Ubiquity EdgeRouter X - Configuring to Isolate Surveillance Networks

randye007

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Thank-you for posting this @guykuo!

Will you be posting a follow-up how-to like you did for the Ubiquiti ER-X?

Cheers,
Randy

Ubiquity has discontinued shipping the EdgeRouter X. It was an amazing little machine for its time, especially at $60.
Getting one now costs much more. I no longer recommend this pathway to network isolation.

I have since transitioned to PFsense on a fanless firewall appliance. The initial setup cost is more, but setup is much easier than with the EdgeRouter X. VPN is simpler to implement. Supports 2.5 gb speed network speed. PFsense is actively improved and PFblocker ad blocking has been very effective. Very happy with making the upgrade. The speed, ease of configuration, and enhanced capabilities easily justify the cost differential. On the other hand, paying inflated prices for rare, discontinued EdgeRouterX's is not worth doing.

To implement PFSense, I got a bare bones Mini PC with 2.5 gb ports, 128 GB mSATA drive, and 16 GB RAM. That's actually FAR more RAM and storage than needed, but going smaller capacity wasn't going to save many dollars.

$266 MOGINSOK Firewall Appliance Mini PC, Intel Celeron J4125 Quad Core 4xIntel I225 2.5G Ethernet VPN Router PC AES-NI HDMI VGA Barebone NO RAM NO SSD (Be sure to get one with AES-NI)

$32 Transcend 128GB SATA III 6GB/S MSA230S mSATA SSD 230S Solid State Drive TS128GMSA230S

$47 G.Skill Ripjaws SO-DIMM Series 16GB (1 x 16GB ) 260-Pin (PC4-19200) DDR4 2400 CL16-16-16-39 1.20V SO-DIMM Memory Model F4-2400C16S-16GRS

My PFSense firewall box is at about 2-3% CPU, 5% RAM, and 1% storage on average. It's a huge jump up in speed and capacity. Also, PFSense has a larger user base for support. Tons of how-to videos are on line.
 

srvfan

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Just stumbled across this thread and am curious as I currently utilize an EdgeRouterX in front of my home network. I've had this router for a couple of years, and love it as it was so versatile with setting up internal VPN, VLANs, etc. and works well with my switches. I notice Ubiquiti has placed a newer firmware on their download site (I think dated 18-July?), but I wonder how long this router will be supported? I guess when they do stop the support, it will be open season for security threats/attacks on this equipment.

From what I have seen, a lot of people give the pfsense a thumbs up; however, I wonder about the security of this option. I am a complete networking noob, but when I hear open-source, it automatically throws up questions of security.
 

observant1

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Wow, I shouldn't have partied so much at the tech schools/classes I was fortunate enough to go to on the company dime back in the day.....things have also come a long way.
 

105437

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My network is entirely Ubiquiti Unifi. PoE switch, regular switch, APs and a USG-3P gateway (router). I'm looking to isolate my 16 IP cams and really don't know where to start.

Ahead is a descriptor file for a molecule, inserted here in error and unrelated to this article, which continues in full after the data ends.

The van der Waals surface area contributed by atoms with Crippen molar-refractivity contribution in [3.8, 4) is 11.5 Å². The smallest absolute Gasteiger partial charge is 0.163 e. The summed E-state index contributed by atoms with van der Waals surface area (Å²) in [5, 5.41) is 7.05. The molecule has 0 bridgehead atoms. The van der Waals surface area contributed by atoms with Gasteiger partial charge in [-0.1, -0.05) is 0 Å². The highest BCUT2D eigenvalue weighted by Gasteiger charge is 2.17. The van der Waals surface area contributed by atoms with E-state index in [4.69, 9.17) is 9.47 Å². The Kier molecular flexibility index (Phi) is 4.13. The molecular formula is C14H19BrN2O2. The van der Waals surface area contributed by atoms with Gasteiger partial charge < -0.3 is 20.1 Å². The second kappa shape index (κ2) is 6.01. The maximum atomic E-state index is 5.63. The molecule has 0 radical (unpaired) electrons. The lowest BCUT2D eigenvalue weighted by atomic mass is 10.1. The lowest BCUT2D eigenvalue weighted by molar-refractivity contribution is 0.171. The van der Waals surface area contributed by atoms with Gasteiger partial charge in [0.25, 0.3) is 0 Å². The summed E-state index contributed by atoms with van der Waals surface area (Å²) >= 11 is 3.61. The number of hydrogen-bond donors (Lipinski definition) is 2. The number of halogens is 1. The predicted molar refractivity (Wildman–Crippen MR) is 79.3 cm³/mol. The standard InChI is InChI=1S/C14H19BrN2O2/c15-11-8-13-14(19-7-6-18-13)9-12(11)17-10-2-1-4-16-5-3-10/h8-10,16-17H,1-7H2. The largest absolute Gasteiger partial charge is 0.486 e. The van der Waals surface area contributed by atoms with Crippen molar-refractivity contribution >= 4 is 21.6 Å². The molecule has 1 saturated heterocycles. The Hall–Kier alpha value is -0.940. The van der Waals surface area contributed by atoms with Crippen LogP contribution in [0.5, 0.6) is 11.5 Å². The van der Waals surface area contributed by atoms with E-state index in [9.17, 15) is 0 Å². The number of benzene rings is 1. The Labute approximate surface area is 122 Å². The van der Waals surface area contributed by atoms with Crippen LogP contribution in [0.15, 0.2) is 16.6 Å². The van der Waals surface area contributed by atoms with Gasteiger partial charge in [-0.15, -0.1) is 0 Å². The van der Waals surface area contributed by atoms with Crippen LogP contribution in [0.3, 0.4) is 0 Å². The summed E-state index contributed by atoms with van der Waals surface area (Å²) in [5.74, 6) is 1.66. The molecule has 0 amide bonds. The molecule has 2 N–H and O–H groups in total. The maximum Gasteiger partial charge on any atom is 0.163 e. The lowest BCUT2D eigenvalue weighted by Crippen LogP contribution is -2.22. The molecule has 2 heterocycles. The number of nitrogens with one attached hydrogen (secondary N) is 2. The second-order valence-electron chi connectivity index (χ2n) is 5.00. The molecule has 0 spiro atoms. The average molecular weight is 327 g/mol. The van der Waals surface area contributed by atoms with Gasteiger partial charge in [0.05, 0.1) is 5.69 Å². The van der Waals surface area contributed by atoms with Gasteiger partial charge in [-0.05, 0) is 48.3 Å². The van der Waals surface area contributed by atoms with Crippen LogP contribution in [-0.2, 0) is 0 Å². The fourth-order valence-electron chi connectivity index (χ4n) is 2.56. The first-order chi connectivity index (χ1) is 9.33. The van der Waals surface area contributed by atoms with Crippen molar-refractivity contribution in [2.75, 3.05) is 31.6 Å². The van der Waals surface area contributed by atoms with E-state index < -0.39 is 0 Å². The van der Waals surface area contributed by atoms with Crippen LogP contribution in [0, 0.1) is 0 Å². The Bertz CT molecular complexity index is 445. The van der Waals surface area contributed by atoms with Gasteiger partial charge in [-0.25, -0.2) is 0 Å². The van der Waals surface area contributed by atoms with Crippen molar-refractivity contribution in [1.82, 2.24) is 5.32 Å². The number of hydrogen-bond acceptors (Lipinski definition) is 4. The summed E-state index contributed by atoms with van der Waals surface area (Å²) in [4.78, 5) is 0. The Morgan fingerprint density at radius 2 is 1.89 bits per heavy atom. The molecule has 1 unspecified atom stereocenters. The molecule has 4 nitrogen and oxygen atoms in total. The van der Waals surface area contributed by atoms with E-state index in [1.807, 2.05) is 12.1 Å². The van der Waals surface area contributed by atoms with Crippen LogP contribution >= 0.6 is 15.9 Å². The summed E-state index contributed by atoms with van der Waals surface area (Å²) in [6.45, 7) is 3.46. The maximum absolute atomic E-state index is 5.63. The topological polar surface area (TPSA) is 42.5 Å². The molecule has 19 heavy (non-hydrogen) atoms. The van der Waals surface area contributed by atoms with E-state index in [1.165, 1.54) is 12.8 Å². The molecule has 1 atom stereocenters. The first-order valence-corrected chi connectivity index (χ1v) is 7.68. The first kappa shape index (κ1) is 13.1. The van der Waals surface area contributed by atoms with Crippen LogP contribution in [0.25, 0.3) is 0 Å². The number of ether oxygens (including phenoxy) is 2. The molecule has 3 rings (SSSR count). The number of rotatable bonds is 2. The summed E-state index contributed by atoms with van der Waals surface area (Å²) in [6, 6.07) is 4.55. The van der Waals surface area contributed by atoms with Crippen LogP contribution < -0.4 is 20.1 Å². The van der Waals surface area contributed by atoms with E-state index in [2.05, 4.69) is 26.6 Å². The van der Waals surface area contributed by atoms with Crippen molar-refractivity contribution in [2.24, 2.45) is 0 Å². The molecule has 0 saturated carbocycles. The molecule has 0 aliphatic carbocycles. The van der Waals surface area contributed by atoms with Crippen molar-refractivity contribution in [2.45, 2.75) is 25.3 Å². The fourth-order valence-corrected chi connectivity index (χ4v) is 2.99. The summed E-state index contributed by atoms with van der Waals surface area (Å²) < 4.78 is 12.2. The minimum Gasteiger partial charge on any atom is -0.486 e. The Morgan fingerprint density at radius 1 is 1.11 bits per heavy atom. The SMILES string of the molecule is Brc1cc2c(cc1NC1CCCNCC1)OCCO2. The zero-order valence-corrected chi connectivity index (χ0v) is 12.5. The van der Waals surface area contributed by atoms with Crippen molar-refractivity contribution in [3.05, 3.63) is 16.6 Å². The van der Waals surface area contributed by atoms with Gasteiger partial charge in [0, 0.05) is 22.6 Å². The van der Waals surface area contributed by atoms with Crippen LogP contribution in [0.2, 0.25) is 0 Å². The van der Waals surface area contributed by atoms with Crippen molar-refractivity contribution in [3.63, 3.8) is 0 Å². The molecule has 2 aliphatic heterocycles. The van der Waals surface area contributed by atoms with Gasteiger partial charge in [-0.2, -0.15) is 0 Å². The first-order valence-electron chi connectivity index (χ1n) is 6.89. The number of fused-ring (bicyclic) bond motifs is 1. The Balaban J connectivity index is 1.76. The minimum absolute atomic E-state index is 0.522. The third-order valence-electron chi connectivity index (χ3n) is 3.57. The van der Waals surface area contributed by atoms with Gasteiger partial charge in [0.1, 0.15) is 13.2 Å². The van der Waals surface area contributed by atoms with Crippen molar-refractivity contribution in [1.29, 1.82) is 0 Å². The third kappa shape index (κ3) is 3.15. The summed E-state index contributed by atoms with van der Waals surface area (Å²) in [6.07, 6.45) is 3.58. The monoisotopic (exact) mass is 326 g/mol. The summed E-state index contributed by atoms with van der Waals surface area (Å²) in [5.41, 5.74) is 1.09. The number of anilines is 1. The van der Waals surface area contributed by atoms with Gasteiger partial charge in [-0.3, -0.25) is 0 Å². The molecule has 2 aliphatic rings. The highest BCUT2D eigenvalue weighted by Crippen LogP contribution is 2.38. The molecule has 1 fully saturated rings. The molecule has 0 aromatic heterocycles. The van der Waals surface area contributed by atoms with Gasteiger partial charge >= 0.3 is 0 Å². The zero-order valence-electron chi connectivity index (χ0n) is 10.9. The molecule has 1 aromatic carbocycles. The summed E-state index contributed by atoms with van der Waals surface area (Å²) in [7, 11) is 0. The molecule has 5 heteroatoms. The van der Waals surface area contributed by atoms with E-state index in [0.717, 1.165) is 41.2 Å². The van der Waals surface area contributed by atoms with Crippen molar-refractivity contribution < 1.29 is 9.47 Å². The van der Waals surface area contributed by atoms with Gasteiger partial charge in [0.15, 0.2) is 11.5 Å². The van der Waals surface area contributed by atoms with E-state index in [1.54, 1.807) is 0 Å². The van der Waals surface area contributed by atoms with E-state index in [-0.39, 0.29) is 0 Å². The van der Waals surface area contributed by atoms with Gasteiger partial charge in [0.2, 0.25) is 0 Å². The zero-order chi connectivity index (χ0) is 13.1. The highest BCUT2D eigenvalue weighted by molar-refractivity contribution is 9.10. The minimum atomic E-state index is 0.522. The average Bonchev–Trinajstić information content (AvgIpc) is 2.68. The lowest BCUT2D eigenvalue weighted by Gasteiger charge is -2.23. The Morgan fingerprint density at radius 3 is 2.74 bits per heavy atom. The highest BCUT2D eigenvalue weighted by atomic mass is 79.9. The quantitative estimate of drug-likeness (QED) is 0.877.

tech_junkie

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All ports configured with address of no address - ?what does this mean?
That means you are not using the lan ports as managed ports (which is the mode that is commonly used).
Assigning them an ip address, only allows traffic requests from that port to the rest of the network has to come from the machine with the same ip address assigned to that port.

Since you wanted to know what that meant.
 

usaf_pride

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@guykuo, great writeup.
I was wondering if you couldn't create a Firewall/NAT Group with your security camera IP's and then create a firewall rule in WAN_Local (I think that is the right one vs. WAN_IN) to reject all connections from that Group?
While not isolated on a VLAN, it would prevent internet access from those IP's.

My setup is ER-X -> USW24PoE
All security cameras are connected to the USW24PoE along with the 3-WiFi AP's. VLANS on switch0 (switch0.1 and that was a hassle to setup) for guest and IOT device separation. While I could add a separate VLAN for the security cameras, if the intent is to block outbound access, then it seems the above approach would work. I do recognize that if there was a hack on the cameras, it would also have access to the trusted network.
 
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catcamstar

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@guykuo, great writeup.
I was wondering if you couldn't create a Firewall/NAT Group with your security camera IP's and then create a firewall rule in WAN_Local (I think that is the right one vs. WAN_IN) to reject all connections from that Group?
While not isolated on a VLAN, it would prevent internet access from those IP's.

My setup is ER-X -> USW24PoE
All security cameras are connected to the USW24PoE along with the 3-WiFi AP's. VLANS on switch0 (switch0.1 and that was a hassle to setup) for guest and IOT device separation. While I could add a separate VLAN for the security cameras, if the intent is to block outbound access, then it seems the above approach would work. I do recognize that if there was a hack on the cameras, it would also have access to the trusted network.
I personally won't allow "chinese"/untrusted devices in my inner LAN. See it like an onion network: WAN = outside, VPN is DMZ, untrusted = IPC Vlan, trusted = LAN. I only allow access FROM LAN to anything. However IPC can NEVER contact LAN, nor WAN (except for push notification & NTP). However VPN is the only one which can contact IPC Vlan (to be able to use DMSS from WAN - eg 4g).

Which means you simply add a "deny all" on your IPC_VLAN to "internal/local".

Hope this helps!
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